Day after Belmont, heads still shake

Even trainer Lukas avoids I-told-you-so in wake of Commendable's victory

Horse Racing

June 12, 2000|By Tom Keyser | Tom Keyser,SUN STAFF

ELMONT, N.Y. - Three Hall of Fame trainers stood on the apron yesterday at Belmont Park.

It was not yet 7 a.m., and the illustrious trio - Bill Mott, Bobby Frankel and D. Wayne Lukas - were supposed to be watching their horses work out on this steamy Long Island morning. But the talk kept returning to the Belmont Stakes, won the day before by the Lukas long shot, Commendable.

"I was handicapping the race," Mott said, "and I thought, `They can't drag that horse a mile and a half.' "

Lukas laughed. He understood. He hadn't given Commendable much of a chance himself. But he knew the horse was training well, and Lukas knows as well as anyone - probably better - that if you're not in, you can't win.

Frankel, trainer of runner-up and beaten favorite Aptitude, said he hadn't given Commendable a shot, either.

"He hadn't done anything in his previous races," Frankel said.

Lukas understood that, too. After winning his first race last August, Commendable lost six straight, never finishing better than fourth. In the Kentucky Derby five weeks ago, he struggled home 17th, 26 lengths behind the winner.

But Lukas had watched Commendable train brilliantly in the morning, and he knew that if the chestnut son of Gone West ever flashed that speed in the afternoon, he'd have a strong chance against even the best colts.

Commendable flashed that speed Saturday afternoon, winning the 1 1/2 -mile race by 1 1/2 lengths. He paid $39.60 to win. And that was not nearly as much as many observers thought he should have paid.

Even Lukas's wife, Laura, wondered whether Commendable was in over his head. Before the race, she asked her husband: "You sure are optimistic. You sure you know what you're doing?"

Replied Lukas: "We've made a living entering horses where we don't belong."

Commendable gave Lukas his 13th victory in Triple Crown races, tying legendary "Sunny Jim" Fitzsimmons for most wins in the Kentucky Derby, Preakness and Belmont.

For the first time in 30 years, the Belmont did not include the Derby winner, Fusaichi Pegasus, or the Preakness winner, Red Bullet. Fusaichi Pegasus missed the race with a minor hoof injury, and Red Bullet's owner and trainer decided to rest him rather than run.

Asked whether the winners of the three Triple Crown races this year would ever run in the same race, Lukas said: "I think it will be very difficult to get all three on the track at the same time, given the connections."

The "connections" of Fusaichi Pegasus and Red Bullet are cautious and conservative - and selective about where they run their horses. If the three were to run against one another, it would likely be in the Travers on Aug. 26 at Saratoga or the Breeders' Cup Classic on Nov. 4 at Churchill Downs.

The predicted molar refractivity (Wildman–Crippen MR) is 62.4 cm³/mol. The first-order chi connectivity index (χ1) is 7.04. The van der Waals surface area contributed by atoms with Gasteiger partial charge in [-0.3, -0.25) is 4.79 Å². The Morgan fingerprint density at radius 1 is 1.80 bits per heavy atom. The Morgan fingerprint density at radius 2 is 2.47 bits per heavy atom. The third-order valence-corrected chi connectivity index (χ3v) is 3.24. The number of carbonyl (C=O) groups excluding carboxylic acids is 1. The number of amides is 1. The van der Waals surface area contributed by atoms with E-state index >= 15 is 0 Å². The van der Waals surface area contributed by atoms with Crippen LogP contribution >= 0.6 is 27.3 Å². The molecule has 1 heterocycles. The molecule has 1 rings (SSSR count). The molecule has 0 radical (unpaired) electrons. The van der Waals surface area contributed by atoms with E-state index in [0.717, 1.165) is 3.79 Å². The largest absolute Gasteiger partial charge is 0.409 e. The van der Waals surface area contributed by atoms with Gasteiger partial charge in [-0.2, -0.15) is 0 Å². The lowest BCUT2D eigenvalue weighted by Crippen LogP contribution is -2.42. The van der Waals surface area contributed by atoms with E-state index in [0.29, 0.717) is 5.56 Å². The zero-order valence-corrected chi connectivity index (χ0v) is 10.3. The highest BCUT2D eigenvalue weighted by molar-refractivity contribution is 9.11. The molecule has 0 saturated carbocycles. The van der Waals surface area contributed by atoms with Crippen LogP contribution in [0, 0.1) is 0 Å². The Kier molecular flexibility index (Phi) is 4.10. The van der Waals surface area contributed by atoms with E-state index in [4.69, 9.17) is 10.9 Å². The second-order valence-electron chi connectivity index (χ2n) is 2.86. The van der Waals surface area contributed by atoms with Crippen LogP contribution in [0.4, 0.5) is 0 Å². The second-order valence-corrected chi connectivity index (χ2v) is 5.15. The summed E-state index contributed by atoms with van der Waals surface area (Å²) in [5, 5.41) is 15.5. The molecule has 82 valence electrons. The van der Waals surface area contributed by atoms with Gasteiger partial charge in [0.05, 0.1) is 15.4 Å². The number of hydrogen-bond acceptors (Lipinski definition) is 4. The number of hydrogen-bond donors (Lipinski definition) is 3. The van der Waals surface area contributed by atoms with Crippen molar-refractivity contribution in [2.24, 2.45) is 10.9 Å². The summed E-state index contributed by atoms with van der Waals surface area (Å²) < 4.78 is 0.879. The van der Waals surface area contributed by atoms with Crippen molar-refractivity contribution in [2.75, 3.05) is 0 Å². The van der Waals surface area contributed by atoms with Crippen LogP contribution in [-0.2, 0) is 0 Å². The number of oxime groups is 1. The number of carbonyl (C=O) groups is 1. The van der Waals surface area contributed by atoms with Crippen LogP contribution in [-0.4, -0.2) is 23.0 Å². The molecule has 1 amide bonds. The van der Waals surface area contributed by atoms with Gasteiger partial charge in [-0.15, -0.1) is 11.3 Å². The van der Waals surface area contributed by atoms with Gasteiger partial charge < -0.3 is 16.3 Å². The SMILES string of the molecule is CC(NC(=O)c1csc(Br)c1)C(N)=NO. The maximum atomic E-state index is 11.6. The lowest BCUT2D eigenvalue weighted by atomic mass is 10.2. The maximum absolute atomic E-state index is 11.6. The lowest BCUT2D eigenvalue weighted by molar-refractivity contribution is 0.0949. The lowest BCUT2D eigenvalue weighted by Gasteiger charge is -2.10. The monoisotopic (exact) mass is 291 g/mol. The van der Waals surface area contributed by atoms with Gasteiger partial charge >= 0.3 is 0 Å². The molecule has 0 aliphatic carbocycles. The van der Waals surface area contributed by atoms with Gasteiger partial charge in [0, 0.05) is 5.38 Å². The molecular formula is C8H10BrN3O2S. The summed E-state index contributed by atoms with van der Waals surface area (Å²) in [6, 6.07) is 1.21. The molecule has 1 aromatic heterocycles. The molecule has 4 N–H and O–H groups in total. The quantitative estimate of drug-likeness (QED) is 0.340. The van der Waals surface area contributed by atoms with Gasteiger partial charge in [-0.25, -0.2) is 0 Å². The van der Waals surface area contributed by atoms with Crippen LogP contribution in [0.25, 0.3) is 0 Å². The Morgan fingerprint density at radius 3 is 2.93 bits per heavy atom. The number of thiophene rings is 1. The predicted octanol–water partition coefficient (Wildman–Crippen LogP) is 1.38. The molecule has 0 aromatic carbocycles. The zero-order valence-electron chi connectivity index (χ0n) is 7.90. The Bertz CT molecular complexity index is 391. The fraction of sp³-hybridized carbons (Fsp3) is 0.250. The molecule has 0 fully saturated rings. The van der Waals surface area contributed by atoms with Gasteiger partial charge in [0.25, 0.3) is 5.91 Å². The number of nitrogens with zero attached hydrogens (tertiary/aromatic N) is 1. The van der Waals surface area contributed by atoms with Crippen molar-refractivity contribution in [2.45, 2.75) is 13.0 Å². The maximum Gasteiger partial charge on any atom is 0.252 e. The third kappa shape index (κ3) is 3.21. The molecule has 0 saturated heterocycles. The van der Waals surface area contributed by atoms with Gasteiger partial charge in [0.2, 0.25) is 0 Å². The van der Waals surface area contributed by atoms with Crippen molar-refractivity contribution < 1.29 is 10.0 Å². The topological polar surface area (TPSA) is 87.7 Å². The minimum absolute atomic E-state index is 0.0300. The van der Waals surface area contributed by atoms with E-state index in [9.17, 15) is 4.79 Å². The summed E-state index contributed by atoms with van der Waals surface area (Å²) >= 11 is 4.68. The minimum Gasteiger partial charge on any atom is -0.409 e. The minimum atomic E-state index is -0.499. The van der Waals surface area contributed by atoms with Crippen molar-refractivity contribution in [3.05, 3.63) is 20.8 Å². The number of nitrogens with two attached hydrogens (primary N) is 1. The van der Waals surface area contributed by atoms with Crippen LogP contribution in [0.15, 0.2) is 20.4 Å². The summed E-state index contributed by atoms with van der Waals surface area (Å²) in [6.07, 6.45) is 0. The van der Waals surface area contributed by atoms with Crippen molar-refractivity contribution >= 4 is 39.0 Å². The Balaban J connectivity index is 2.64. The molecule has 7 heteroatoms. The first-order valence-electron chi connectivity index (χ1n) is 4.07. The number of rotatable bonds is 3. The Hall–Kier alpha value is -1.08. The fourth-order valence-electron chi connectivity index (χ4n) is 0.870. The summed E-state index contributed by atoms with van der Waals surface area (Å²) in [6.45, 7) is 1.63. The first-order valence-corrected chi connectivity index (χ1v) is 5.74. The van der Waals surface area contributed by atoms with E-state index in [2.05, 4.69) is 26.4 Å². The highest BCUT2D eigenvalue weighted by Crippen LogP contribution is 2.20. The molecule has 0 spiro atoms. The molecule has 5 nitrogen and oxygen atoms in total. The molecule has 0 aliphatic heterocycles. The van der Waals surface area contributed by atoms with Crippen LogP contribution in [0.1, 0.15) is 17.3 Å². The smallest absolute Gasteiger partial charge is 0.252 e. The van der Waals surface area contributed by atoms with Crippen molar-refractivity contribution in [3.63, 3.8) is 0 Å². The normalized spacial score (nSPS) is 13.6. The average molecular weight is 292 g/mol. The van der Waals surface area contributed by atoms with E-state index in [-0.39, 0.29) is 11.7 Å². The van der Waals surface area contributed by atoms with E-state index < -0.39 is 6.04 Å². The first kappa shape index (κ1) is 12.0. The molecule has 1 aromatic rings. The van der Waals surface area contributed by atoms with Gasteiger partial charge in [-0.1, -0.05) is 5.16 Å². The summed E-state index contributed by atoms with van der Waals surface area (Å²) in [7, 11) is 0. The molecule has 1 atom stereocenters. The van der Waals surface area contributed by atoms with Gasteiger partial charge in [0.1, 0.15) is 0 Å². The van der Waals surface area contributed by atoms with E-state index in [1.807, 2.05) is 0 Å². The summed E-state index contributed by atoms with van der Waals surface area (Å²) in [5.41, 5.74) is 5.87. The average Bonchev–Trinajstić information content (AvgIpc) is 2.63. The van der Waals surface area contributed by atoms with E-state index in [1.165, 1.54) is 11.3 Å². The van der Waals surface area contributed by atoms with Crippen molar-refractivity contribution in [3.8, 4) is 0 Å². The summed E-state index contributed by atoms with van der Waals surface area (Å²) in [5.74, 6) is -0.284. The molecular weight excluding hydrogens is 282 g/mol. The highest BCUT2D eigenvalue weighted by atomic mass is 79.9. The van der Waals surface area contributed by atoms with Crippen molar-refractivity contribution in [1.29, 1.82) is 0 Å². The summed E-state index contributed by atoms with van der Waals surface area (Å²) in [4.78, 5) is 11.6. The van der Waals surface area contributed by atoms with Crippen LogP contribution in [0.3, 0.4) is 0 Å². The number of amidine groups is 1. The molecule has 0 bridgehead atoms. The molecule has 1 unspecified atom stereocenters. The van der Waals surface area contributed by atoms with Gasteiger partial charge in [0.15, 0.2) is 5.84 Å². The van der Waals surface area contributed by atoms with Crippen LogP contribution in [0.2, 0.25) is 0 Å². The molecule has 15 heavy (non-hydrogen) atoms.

Lukas was asked whether he thought the Triple Crown series should be revamped or enriched to ensure that the best 3-year-olds compete.

Lukas said he believes the series should remain as is - the 1 1/4 -mile Kentucky Derby the first Saturday in May, the 1 3/16-mile Preakness two weeks later, the 1 1/2 -mile Belmont three weeks after that - simply out of respect for tradition.

But if you were to set up the series logically, he said, it would be the Kentucky Derby at 1 1/8 miles, followed in three weeks by the Preakness at 1 3/16 miles, followed in three weeks by the Belmont at 1 1/4 miles.

That way, he said, you'd get more horses because of the preferred three weeks between races. And you'd get more fillies, because their connections would be more likely to attempt a Derby of 1 1/8 miles as opposed to one of 1 1/4 miles.

"But you'll never see that happen," Lukas said.

Should the purses of the three races, currently $1 million apiece, be increased?

"I think the Kentucky Derby should be the richest race in the world, period," Lukas said.

The richest race now is the Dubai World Cup. Its purse is $6 million.

Todd Pletcher, a former assistant to Lukas, approached the group on the apron. Pletcher's Impeachment finished fifth in the Belmont after finishing third in the Derby and Preakness.

"You holding court today, boss?" Pletcher asked.

In addition to Frankel and Mott, three reporters surrounded Lukas.

"I've only got three here," Lukas said. "That's three more than I had yesterday."

Lukas hadn't attracted the usual throngs because Commendable was such an unlikely contender. He became more popular after the race.

After returning to his barn, he said, somewhere around 7 p.m., he received a telephone call from a man from Baltimore who had somehow tracked down his number. Lukas had no idea who the caller was.

He said the man was beside himself because he had bet on Commendable. According to Lukas, the man screamed into the phone: "Our daughter's going from public school to private school. We're trading our cars in tomorrow."

Lukas said: "You must have bet a bundle."

The man replied: "I bet everything I had."

Lukas laughed. The other Hall of Fame trainers laughed. They stood there silently for a minute or two, and first Frankel, and then Mott, wandered off.

Wearing a cowboy hat, white long-sleeved shirt, blue jeans and boots, Lukas stood in the simmering heat. Finally, he said: "If it's not going to get hot today, it's going to miss a heck of an opportunity."

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